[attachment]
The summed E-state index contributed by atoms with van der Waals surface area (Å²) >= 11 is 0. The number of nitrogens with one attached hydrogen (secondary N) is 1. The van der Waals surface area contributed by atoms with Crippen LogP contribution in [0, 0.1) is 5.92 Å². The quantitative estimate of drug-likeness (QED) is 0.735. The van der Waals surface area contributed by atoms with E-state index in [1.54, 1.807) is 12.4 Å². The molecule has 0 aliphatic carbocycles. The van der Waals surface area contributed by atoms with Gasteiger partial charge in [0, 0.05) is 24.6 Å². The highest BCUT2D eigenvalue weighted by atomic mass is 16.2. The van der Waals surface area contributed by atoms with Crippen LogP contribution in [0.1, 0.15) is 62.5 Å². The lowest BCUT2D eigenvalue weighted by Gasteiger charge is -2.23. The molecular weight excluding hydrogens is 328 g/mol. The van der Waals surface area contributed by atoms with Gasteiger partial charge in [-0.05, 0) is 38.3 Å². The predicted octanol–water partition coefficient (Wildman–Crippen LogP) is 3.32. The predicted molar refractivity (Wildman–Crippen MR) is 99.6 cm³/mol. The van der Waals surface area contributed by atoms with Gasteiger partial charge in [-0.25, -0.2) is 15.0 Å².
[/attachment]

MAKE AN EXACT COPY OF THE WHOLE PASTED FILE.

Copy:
The summed E-state index contributed by atoms with van der Waals surface area (Å²) >= 11 is 0. The number of nitrogens with one attached hydrogen (secondary N) is 1. The van der Waals surface area contributed by atoms with Crippen LogP contribution in [0, 0.1) is 5.92 Å². The quantitative estimate of drug-likeness (QED) is 0.735. The van der Waals surface area contributed by atoms with E-state index in [1.54, 1.807) is 12.4 Å². The molecule has 0 aliphatic carbocycles. The van der Waals surface area contributed by atoms with Gasteiger partial charge in [0, 0.05) is 24.6 Å². The highest BCUT2D eigenvalue weighted by atomic mass is 16.2. The van der Waals surface area contributed by atoms with Crippen LogP contribution in [0.1, 0.15) is 62.5 Å². The lowest BCUT2D eigenvalue weighted by Gasteiger charge is -2.23. The molecular weight excluding hydrogens is 328 g/mol. The van der Waals surface area contributed by atoms with Gasteiger partial charge in [-0.05, 0) is 38.3 Å². The predicted octanol–water partition coefficient (Wildman–Crippen LogP) is 3.32. The predicted molar refractivity (Wildman–Crippen MR) is 99.6 cm³/mol. The van der Waals surface area contributed by atoms with Gasteiger partial charge in [-0.25, -0.2) is 15.0 Å².